Grímur Hákonarson’s sophomore film Rams, about two brothers who haven’t spoken to each other in 40 years but live in neighbouring farms in the countryside of Iceland that have to band together to save their beloved sheep, won the Un Certain Regard award at this year’s Cannes Film Festival. The film has now been submitted for the Best Foreign Language Film category by Iceland. I spoke with the director recently about Icelandic cinema, working with sheep and the Cannes Film Festival.

How does it feel to be selected as a submission for the Academy Award?

The Icelandic Academy vote for one that they want to send so it’s a big honor that they chose my film.

Was it a shock? What’s the process of the decision?

I’m a member of the Academy so I voted for myself of course. I think that it’s different than most European countries where they have a committee who decides, but in Iceland it’s more democratic with a few hundred people who vote, including the filmmakers. I will do my best to get as far as possible.

How was it going to Cannes and winning the Un Certain Regard Award? Any memorable experiences?

It was a big moment in my life as well as for everyone who worked on Rams. It was the first Icelandic film to win a prize in Cannes ever so it was great for our film industry too. People didn’t expect Rams to win so there were some bickers about that. I’m a young director with my second film and I’m not internationally well-known so coming to Cannes from a small country with a small film about two sheep farmers to win the main prize was quite an experience. Receiving the prize from Isabella Rosselini and having a conversation with her afterwards, that made the day.

So what was the origin of the idea for Rams?

It’s based on a true story my father told me about two brothers who had to live on the same land but didn’t speak for 40 years. It’s a very Icelandic story as they’re stubborn and independent like many Icelandic people can be. I wanted to make a film about the relationship between farmers and sheep because they’re a very important animal in Icelandic history that’s close to our hearts.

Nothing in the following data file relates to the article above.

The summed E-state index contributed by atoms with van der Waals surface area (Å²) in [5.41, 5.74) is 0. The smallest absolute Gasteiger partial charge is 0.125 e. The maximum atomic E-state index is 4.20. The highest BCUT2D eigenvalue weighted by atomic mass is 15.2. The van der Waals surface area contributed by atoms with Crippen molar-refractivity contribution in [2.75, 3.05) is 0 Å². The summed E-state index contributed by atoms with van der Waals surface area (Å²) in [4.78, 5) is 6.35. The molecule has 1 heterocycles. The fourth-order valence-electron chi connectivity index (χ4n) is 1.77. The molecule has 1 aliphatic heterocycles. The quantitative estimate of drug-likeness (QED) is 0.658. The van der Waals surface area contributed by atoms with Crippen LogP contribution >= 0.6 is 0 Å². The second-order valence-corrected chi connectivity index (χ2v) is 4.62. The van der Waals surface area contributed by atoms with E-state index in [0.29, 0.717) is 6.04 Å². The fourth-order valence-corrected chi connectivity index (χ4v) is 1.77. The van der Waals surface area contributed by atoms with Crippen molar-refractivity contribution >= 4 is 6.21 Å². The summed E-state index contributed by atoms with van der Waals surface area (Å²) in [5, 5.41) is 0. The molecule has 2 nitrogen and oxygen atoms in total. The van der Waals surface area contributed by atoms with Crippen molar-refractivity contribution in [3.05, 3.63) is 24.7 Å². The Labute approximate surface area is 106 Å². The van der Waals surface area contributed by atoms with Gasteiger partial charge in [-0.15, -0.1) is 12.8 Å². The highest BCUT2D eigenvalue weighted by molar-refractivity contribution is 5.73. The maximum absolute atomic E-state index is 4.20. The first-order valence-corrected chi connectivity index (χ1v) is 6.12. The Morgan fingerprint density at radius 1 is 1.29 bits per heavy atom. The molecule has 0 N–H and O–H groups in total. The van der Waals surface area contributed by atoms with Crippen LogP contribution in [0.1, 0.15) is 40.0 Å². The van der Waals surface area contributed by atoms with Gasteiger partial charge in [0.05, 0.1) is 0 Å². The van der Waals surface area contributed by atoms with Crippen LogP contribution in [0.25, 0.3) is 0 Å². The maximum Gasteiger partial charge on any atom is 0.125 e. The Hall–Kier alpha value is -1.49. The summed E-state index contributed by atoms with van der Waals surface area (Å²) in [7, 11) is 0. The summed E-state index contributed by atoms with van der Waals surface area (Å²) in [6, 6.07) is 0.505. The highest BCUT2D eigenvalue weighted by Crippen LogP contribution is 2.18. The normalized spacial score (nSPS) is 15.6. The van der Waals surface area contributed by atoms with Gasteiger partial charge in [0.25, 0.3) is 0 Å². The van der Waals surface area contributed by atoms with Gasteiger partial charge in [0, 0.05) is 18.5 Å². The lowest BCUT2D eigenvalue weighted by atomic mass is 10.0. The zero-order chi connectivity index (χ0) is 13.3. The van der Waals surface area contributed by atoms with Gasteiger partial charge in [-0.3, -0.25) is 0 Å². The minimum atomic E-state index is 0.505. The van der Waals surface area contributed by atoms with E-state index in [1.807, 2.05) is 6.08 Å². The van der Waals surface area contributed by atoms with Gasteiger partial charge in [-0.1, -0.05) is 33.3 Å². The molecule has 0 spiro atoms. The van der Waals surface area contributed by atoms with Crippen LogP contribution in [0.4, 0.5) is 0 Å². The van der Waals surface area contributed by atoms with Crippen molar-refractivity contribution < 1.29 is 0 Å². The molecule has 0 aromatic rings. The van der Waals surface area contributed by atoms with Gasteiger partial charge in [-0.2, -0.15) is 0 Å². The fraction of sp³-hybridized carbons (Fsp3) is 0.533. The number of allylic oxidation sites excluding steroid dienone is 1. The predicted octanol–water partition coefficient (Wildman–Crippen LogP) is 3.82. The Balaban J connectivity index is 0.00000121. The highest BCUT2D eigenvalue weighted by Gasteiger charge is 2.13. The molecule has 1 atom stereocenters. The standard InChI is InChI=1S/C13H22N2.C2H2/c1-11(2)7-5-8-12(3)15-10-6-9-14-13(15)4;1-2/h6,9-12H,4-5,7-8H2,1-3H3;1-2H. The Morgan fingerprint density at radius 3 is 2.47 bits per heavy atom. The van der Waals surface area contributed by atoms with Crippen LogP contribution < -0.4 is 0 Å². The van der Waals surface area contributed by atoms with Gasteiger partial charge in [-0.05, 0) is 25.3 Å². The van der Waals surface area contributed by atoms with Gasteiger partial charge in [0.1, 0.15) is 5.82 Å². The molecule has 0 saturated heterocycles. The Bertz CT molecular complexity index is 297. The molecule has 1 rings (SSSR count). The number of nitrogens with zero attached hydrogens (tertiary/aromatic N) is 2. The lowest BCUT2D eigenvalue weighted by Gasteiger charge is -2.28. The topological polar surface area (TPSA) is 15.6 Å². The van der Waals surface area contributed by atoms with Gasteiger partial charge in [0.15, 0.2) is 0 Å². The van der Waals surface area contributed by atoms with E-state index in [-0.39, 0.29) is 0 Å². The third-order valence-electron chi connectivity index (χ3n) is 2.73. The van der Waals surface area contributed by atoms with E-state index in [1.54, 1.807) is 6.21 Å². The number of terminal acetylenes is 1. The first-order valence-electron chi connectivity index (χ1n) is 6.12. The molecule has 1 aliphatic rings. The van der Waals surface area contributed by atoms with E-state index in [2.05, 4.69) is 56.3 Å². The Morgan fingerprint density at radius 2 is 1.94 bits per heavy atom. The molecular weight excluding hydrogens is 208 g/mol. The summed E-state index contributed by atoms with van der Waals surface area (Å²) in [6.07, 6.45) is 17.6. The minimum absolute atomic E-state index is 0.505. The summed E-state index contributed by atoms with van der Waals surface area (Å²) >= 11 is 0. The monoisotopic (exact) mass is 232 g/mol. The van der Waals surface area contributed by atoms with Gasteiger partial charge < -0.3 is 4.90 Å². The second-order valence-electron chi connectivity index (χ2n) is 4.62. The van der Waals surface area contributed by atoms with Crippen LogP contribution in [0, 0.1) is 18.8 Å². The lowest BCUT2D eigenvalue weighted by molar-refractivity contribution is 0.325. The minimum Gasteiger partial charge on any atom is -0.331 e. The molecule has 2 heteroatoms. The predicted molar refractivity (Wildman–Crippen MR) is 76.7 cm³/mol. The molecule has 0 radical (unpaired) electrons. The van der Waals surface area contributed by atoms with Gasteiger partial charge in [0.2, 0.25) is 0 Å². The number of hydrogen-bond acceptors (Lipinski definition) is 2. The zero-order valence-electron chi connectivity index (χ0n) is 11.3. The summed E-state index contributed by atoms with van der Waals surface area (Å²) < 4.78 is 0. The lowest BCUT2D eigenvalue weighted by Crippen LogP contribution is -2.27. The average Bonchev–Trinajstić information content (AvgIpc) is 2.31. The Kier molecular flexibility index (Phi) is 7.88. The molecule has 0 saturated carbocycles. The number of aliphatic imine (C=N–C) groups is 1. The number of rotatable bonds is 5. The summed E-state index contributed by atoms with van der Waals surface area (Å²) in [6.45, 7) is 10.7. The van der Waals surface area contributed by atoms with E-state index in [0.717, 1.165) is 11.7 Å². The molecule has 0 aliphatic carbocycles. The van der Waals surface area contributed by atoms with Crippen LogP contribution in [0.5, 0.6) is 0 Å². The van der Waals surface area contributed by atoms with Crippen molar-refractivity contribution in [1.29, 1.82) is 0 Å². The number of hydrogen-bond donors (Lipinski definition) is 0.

How would you describe the Icelandic sensibility in your industry’s filmmaking that separates it from other countries?

I would say that we make films about humanistic stories. They’re realistic because we don’t have much money so we can’t finance a big expensive sci-fi movie or period pieces. Icelandic filmmakers have to think practically and make quite simple contemporary stories. That’s what the New Icelandic Wave with films this year like Rams, Sparrows, and Virgin Mountain have in common.

As the film is so thematically a part of your cultural identity, do you feel a duty to represent Iceland in your aesthetic? If at least to show off the famous photogenic countryside.

I don’t think like that. My intention with Rams was not to make it big in festivals but to tell an honest story from rural Iceland. I thought we needed that kind of movie as not so many have been made for the last years, and the films that were made were not so honest. I mainly wanted to make a film for Icelandic public and for people in the city who don’t know so much about sheep farming to understand what it’s all about.

How has the reaction been to the film at home compared to international film festivals?

It has been very good. Of course, Rams is not for teenagers, the target group is older people and those people don’t go as much to cinema. If you compare it to other similar Icelandic art house films then it’s doing really well but you can’t say it was like a blockbuster. We do get really good reviews everywhere and also get good reactions from people who go to the cinema.

What film influences did you draw from for Rams?